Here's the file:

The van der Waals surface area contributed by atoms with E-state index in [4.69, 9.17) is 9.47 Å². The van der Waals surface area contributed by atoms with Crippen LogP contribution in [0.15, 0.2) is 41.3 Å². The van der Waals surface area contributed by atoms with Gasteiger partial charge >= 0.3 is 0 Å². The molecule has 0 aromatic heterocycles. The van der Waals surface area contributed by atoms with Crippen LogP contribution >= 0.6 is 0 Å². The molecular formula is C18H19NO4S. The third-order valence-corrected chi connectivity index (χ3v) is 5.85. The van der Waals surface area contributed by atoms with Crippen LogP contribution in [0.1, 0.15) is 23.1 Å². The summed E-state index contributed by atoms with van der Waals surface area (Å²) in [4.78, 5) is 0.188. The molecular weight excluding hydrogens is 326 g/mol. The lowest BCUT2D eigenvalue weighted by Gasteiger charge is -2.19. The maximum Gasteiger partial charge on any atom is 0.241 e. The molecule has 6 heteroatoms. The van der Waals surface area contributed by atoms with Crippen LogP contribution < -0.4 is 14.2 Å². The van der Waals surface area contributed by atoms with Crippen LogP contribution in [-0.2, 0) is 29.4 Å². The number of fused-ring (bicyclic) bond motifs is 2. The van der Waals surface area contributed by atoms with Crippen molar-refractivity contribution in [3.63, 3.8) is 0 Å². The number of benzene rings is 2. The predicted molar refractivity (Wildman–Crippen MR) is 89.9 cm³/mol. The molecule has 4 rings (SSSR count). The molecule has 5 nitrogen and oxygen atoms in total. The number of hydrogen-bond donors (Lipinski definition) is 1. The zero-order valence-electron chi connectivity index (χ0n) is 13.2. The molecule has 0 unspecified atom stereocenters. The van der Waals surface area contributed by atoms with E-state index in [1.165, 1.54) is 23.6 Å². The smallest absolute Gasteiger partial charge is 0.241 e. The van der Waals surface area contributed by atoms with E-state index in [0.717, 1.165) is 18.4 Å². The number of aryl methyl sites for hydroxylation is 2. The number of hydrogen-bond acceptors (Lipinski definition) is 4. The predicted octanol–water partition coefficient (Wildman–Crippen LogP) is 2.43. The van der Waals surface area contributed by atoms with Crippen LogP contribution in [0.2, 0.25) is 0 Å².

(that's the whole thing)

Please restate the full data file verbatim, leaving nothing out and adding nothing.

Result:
The van der Waals surface area contributed by atoms with E-state index in [4.69, 9.17) is 9.47 Å². The van der Waals surface area contributed by atoms with Crippen LogP contribution in [0.15, 0.2) is 41.3 Å². The van der Waals surface area contributed by atoms with Gasteiger partial charge >= 0.3 is 0 Å². The molecule has 0 aromatic heterocycles. The van der Waals surface area contributed by atoms with Crippen LogP contribution >= 0.6 is 0 Å². The molecular formula is C18H19NO4S. The third-order valence-corrected chi connectivity index (χ3v) is 5.85. The van der Waals surface area contributed by atoms with Crippen LogP contribution in [0.1, 0.15) is 23.1 Å². The summed E-state index contributed by atoms with van der Waals surface area (Å²) in [4.78, 5) is 0.188. The molecular weight excluding hydrogens is 326 g/mol. The lowest BCUT2D eigenvalue weighted by Gasteiger charge is -2.19. The maximum Gasteiger partial charge on any atom is 0.241 e. The molecule has 6 heteroatoms. The van der Waals surface area contributed by atoms with Crippen LogP contribution < -0.4 is 14.2 Å². The van der Waals surface area contributed by atoms with Crippen LogP contribution in [-0.2, 0) is 29.4 Å². The number of fused-ring (bicyclic) bond motifs is 2. The van der Waals surface area contributed by atoms with Crippen molar-refractivity contribution in [3.63, 3.8) is 0 Å². The number of benzene rings is 2. The predicted molar refractivity (Wildman–Crippen MR) is 89.9 cm³/mol. The molecule has 4 rings (SSSR count). The molecule has 5 nitrogen and oxygen atoms in total. The number of hydrogen-bond donors (Lipinski definition) is 1. The zero-order valence-electron chi connectivity index (χ0n) is 13.2. The molecule has 0 unspecified atom stereocenters. The van der Waals surface area contributed by atoms with E-state index in [1.165, 1.54) is 23.6 Å². The smallest absolute Gasteiger partial charge is 0.241 e. The van der Waals surface area contributed by atoms with E-state index in [0.717, 1.165) is 18.4 Å². The number of aryl methyl sites for hydroxylation is 2. The number of hydrogen-bond acceptors (Lipinski definition) is 4. The predicted octanol–water partition coefficient (Wildman–Crippen LogP) is 2.43. The van der Waals surface area contributed by atoms with Crippen LogP contribution in [0.2, 0.25) is 0 Å².